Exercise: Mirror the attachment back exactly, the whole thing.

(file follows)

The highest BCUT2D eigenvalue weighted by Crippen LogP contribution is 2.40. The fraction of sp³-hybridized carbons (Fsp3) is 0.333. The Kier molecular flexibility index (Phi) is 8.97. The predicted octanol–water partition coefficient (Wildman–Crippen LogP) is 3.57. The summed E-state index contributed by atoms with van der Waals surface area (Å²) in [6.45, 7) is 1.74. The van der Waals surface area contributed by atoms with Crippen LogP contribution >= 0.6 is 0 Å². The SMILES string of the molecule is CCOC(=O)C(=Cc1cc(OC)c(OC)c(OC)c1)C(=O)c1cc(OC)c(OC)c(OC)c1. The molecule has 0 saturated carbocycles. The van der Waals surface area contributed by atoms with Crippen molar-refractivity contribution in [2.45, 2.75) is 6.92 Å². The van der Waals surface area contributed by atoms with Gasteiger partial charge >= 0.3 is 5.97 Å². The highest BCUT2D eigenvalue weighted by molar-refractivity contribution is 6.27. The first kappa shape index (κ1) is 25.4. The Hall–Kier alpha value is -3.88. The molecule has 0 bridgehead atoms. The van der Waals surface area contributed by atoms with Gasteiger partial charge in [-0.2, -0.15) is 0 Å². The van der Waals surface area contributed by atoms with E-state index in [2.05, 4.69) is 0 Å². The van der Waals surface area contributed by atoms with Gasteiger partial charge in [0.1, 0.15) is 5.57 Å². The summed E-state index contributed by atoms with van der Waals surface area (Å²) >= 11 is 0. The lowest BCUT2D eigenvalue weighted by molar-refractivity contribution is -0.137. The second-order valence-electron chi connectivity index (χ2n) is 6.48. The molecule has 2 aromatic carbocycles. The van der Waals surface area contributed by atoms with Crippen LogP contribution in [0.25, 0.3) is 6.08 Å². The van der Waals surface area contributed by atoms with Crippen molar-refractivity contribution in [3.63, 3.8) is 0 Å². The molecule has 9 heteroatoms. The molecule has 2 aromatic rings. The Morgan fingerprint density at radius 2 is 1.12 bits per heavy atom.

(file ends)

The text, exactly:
The highest BCUT2D eigenvalue weighted by Crippen LogP contribution is 2.40. The fraction of sp³-hybridized carbons (Fsp3) is 0.333. The Kier molecular flexibility index (Phi) is 8.97. The predicted octanol–water partition coefficient (Wildman–Crippen LogP) is 3.57. The summed E-state index contributed by atoms with van der Waals surface area (Å²) in [6.45, 7) is 1.74. The van der Waals surface area contributed by atoms with Crippen LogP contribution >= 0.6 is 0 Å². The SMILES string of the molecule is CCOC(=O)C(=Cc1cc(OC)c(OC)c(OC)c1)C(=O)c1cc(OC)c(OC)c(OC)c1. The molecule has 0 saturated carbocycles. The van der Waals surface area contributed by atoms with Crippen molar-refractivity contribution in [2.45, 2.75) is 6.92 Å². The van der Waals surface area contributed by atoms with Gasteiger partial charge >= 0.3 is 5.97 Å². The highest BCUT2D eigenvalue weighted by molar-refractivity contribution is 6.27. The first kappa shape index (κ1) is 25.4. The Hall–Kier alpha value is -3.88. The molecule has 0 bridgehead atoms. The van der Waals surface area contributed by atoms with Gasteiger partial charge in [-0.2, -0.15) is 0 Å². The van der Waals surface area contributed by atoms with E-state index in [2.05, 4.69) is 0 Å². The van der Waals surface area contributed by atoms with Gasteiger partial charge in [0.1, 0.15) is 5.57 Å². The summed E-state index contributed by atoms with van der Waals surface area (Å²) >= 11 is 0. The lowest BCUT2D eigenvalue weighted by molar-refractivity contribution is -0.137. The second-order valence-electron chi connectivity index (χ2n) is 6.48. The molecule has 2 aromatic carbocycles. The van der Waals surface area contributed by atoms with Crippen LogP contribution in [0.25, 0.3) is 6.08 Å². The van der Waals surface area contributed by atoms with Crippen molar-refractivity contribution in [3.63, 3.8) is 0 Å². The molecule has 9 heteroatoms. The molecule has 2 aromatic rings. The Morgan fingerprint density at radius 2 is 1.12 bits per heavy atom.